A Net-Zero Energy Ready Home in Ashland City, TN

Starting the design of a new custom home can be exciting and daunting at the same time. Planning the layout, envisioning the view from the kitchen, and deciding where to put the solar panels are probably everyone’s favorite parts about building a custom high performance home. But when it comes down to the guts of the house and how to make all the details come together to create an ultra-efficient solar-ready house, things can get a little confusing. 

Last year, the Phil and Erica reached out to E3 INNOVATE with a vision of building a net-zero energy house. A net-zero energy home is one that produces as much energy on-site as it consumes in one year.  Typically, this is accomplished by building a super energy-efficient home and then off-setting the rest of the electricity demand with a grid-tied solar PV system installed either on the roof of the house or on the ground where sun exposure can be optimized. The key to building a net-zero energy house is first reducing electricity demand as much as possible.

The family wanted to know how to turn their vision into reality and what key components were needed to get there. So, they hired E3 to help them find answers. E3 started by developing a building energy model to optimize efficiency while also staying on a budget.  The model helped find the right combination of insulation products, window properties, and other features of the home. Next, E3 completed a Manual J, S, and D, which allowed us to design an HVAC system that met the predicted heating, cooling, and dehumidification needs of the house. With this exercise, E3 was able to design an ultra-efficient mini-split system that served the home with just one outdoor compressor unit. 

The modeling showed that a combination of sprayfoam on the roof deck and in the vaulted areas combined with wet-blown cellulose in the wall cavities would provide the necessary R-value and be more cost-effective than a fully foamed house. Additional air sealing details would also reduce the air leakage of the shell of the house. 


Other features of the home include:

ERV: Because we anticipate the house to have an air leakage rate of around 1 ACH, an energy recovery ventilator (ERV) was included to provide the right amount of fresh air to keep the space healthy and to flush out air pollutants that accumulate indoors.  An ERV pre-conditions the incoming air with the outgoing exhaust air that is pulled out of the home at the same rate. 

Smart Bathroom Fans: Bath fans were ducted straight out of the house with hard metal ducting to create optimal air flow. The “smart” features include a humidity and motion sensor that automatically turns the fan on and off depending on the needs and use of the space.

Heat Pump Water Heater: A heat pump water heater takes heat from a room and pumps it into the water.  Remember Law of Conservation of Energy? Energy is never created or destroyed; it’s transformed! Heat pump water heaters are very efficient and eliminate the need for natural gas.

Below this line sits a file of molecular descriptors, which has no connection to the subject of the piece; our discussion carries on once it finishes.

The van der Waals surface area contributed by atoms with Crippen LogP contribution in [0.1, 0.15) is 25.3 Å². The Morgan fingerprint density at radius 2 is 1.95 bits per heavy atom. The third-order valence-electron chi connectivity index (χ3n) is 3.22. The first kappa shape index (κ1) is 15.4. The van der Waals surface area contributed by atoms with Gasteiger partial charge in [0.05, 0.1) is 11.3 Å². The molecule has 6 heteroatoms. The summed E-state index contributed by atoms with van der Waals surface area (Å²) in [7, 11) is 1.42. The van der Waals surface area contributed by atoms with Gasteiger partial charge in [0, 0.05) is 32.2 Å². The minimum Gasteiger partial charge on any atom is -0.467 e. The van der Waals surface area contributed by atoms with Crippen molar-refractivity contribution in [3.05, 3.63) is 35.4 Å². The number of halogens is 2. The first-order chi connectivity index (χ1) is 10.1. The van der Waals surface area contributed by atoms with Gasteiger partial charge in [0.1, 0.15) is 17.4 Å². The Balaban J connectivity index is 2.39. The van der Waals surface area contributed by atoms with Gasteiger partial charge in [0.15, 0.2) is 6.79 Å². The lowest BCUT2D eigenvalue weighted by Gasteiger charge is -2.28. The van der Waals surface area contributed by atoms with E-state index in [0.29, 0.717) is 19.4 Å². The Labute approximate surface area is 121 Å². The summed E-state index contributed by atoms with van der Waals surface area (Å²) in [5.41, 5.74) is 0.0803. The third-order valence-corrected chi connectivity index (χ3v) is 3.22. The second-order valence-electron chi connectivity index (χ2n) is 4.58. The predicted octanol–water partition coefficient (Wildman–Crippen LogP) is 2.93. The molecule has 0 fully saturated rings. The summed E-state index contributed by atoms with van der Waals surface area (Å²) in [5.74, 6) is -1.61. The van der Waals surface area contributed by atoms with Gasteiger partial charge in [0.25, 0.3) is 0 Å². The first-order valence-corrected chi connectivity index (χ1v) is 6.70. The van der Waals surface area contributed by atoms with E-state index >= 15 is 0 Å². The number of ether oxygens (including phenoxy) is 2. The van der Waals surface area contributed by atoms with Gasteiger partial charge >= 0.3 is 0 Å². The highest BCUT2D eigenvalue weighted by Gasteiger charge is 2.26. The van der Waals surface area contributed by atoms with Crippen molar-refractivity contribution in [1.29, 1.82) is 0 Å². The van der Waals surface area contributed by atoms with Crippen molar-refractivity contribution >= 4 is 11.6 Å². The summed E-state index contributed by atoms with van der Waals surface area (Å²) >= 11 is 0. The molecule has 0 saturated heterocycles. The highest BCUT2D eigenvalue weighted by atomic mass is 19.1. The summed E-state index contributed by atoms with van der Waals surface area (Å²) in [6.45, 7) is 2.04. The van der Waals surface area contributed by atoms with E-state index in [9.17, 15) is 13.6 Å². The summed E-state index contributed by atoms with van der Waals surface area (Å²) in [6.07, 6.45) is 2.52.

Designated Dehumidifier: This system will help keep the basement dry as moisture migrates through the foundation walls. This is a long-term solution to mitigate moisture and mold growth. 

Multi-zone Heating and Cooling System: The multi-zone compressor works to serve three zones in the home. Refrigerant lines feed a mini-split wall cassette unit in the basement and in the loft area on the third floor and a high static-pressure ducted system that serves the main floor. Fancy and efficient!


Rooftop solar array
Photo credit: Lightwave Solar, NashvilleTN

In addition to designing and selecting the mechanical equipment, the homeowners contract with E3 EcoWorks for the installation of these systems plus the insulation and air sealing details. During the construction process, E3 provided pre drywall testing to ensure all of the air gaps were sealed. With the pressure test running, we were able to hit all the minor gaps and cracks with caulk and foam to reduce the air leakage rate even more! This step helps prevent moisture issues in wall cavities. The overall tightness (aka air leakage rate) of the home at the end of construction came in at 1.14 air changes per hour (ACH50).


The homeowners' goal was to get as close to zero-energy as they could, relying as little on the utility as possible. So, after construction, the homeowners installed a 10 kW roof-top solar array and two Tesla Powerwalls. In the end, this solar array provided enough electricity to power the home for about 90% of the year. If they are so inclined, Phil and Erica could add more solar panels in the future to get them to a true net-zero.


This home is a 10 on the HERS Index

At the end of the project, E3 completed a Home Energy Rating Score (or HERS index), which provides a summary of the energy savings and a score depicting consumption compared to typical homes. The HERS index for this home with the solar array is a 10, meaning that it uses 90% less energy than a standard existing home (score of 100). For reference, most newer homes in Middle TN have an air leakage rate between 5 and 7 ACH and a HERS index between 65 and 70.


E3 was Phil and Erica's go-to expert for all of the elements of their high-performance house and worked with Lightwave Solar in Nashville for the solar components. 






Check out the video here!

Are you building a custom home and want to make it a high-performance healthy home? Give us a call today and talk to one of our building scientist to see how we can help you turn your dreams into reality.